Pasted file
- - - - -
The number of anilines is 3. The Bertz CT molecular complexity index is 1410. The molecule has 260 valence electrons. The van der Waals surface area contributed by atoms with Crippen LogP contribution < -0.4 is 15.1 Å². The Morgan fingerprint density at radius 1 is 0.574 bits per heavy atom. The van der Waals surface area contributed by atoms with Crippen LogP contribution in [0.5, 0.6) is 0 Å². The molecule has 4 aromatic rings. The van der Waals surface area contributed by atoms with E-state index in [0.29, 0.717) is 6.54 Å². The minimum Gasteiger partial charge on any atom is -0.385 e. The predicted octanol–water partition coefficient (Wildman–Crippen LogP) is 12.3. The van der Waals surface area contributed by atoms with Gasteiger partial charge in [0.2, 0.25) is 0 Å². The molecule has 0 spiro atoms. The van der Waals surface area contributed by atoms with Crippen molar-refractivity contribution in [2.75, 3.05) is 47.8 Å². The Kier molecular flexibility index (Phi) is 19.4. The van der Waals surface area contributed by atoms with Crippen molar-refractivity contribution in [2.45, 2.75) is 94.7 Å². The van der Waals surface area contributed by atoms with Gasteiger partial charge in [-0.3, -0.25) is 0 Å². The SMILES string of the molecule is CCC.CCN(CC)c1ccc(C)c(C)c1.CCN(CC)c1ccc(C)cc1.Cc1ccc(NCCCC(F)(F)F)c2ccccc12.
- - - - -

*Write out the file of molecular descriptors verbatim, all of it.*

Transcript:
The number of anilines is 3. The Bertz CT molecular complexity index is 1410. The molecule has 260 valence electrons. The van der Waals surface area contributed by atoms with Crippen LogP contribution < -0.4 is 15.1 Å². The Morgan fingerprint density at radius 1 is 0.574 bits per heavy atom. The van der Waals surface area contributed by atoms with Crippen LogP contribution in [0.5, 0.6) is 0 Å². The molecule has 4 aromatic rings. The van der Waals surface area contributed by atoms with E-state index in [0.29, 0.717) is 6.54 Å². The minimum Gasteiger partial charge on any atom is -0.385 e. The predicted octanol–water partition coefficient (Wildman–Crippen LogP) is 12.3. The van der Waals surface area contributed by atoms with Gasteiger partial charge in [0.2, 0.25) is 0 Å². The molecule has 0 spiro atoms. The van der Waals surface area contributed by atoms with Crippen molar-refractivity contribution in [2.75, 3.05) is 47.8 Å². The Kier molecular flexibility index (Phi) is 19.4. The van der Waals surface area contributed by atoms with Crippen molar-refractivity contribution in [2.45, 2.75) is 94.7 Å². The van der Waals surface area contributed by atoms with Gasteiger partial charge in [-0.3, -0.25) is 0 Å². The SMILES string of the molecule is CCC.CCN(CC)c1ccc(C)c(C)c1.CCN(CC)c1ccc(C)cc1.Cc1ccc(NCCCC(F)(F)F)c2ccccc12.